Objections to Confirmation

Commercial litigation cases can be complicated, but they are important for businesses to understand. A commercial litigation case generally deals with a contract dispute or the breach of that contract. Here are the basics of a commercial litigation case and how it differs from other types of lawsuits.

What is Commercial Litigation?

Commercial litigation can be defined as a dispute between two businesses that arise out of business transactions or contracts. Disputes may also arise between a business and its employees, or between a business and government entities.


Discovery is the process of gathering information from the other side. It can be expensive, stressful, and time-consuming, but it is also an essential part of litigation.

In commercial litigation cases such as breach of contract claims or trademark infringement lawsuits where there are high stakes involved in winning or losing a case (and therefore paying attorneys’ fees), discovery becomes even more important because attorneys are required by law to make sure they have enough evidence before going to trial to avoid paying unnecessary costs associated with losing those types of cases.*

The first discovery step is sending written questions called interrogatories (or sometimes depositions) asking specific questions about what happened during your business relationship with another company.*

Pretrial Negotiations

Pretrial negotiations are a critical part of the litigation process. They are an opportunity for you and your attorney to meet with the other side’s attorneys in order to reach a mutually agreeable settlement agreement before trial.

While some cases are settled at this stage, many others go to trial because the parties cannot agree on their own or because one side wants more than what the other party offers during pretrial negotiations.

If you do not have an attorney representing you in court proceedings, then it may be beneficial for you to hire one before going into pretrial negotiations so that he/she can help guide these discussions as well as offer advice during negotiations itself if needed.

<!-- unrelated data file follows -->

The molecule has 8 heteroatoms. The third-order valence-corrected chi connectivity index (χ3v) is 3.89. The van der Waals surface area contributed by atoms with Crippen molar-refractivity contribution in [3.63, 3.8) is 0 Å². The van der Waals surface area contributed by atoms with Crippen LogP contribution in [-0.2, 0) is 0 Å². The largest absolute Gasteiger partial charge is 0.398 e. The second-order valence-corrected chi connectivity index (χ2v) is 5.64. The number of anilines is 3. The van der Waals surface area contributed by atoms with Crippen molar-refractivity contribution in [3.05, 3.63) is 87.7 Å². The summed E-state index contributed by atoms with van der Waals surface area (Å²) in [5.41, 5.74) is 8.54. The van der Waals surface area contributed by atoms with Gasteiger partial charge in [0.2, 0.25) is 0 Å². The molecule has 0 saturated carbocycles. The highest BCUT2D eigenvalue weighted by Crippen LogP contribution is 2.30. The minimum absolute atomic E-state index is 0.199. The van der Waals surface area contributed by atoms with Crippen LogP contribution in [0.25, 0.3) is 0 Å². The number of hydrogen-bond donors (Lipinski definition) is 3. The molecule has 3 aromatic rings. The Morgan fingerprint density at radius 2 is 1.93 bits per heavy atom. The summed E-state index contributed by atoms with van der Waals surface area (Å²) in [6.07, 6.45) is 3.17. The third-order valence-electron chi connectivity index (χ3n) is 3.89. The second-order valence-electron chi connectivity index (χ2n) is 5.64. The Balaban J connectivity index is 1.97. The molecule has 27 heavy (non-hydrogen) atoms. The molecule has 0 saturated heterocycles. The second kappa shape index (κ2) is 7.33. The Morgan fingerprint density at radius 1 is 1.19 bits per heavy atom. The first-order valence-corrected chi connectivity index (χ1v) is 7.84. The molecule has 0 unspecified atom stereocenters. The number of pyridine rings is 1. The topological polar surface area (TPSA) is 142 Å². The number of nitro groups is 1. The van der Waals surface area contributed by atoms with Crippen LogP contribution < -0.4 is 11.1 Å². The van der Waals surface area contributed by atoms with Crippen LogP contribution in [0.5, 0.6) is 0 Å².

Once you reach trial, you may be called upon to testify. You will be asked questions by both sides and must answer truthfully. If you are unable to answer a question because it would incriminate or degrade yourself in any way, then tell the judge that this is the case and request permission not to answer it. 

The trial will be a long and arduous process that often adds stress. That’s why having the right attorney on your side is so important. 


An appeal is the process by which a party to a lawsuit seeks to have a decision from the trial court overruled. An appellate court is an intermediate level of jurisdiction that hears appeals from lower courts, such as state supreme courts and federal district courts. 

Appeals are heard on questions of law only; they cannot review factual findings made by trial courts unless those findings are erroneous. In addition, appellate courts do not retry cases or hear new evidence–they simply review legal issues raised at trial.

Appeals usually take several months before being heard by an appellate court; however, there are exceptions depending on how quickly your case reaches its conclusion in the lower court and how busy each individual court happens to be at any given time.

Expect Uncertainty & Turn to an Attorney

A commercial litigation case can bring a lot of uncertainty, but it is vital to have an attorney who can help you understand what will happen.

If something goes wrong, we’ll be able to help you navigate your next steps.

At Paul Humbert Law, we have the expertise to handle commercial litigation cases. We encourage you to get in touch with us today so we can discuss any questions or concerns you may have.

When. Results. Count.

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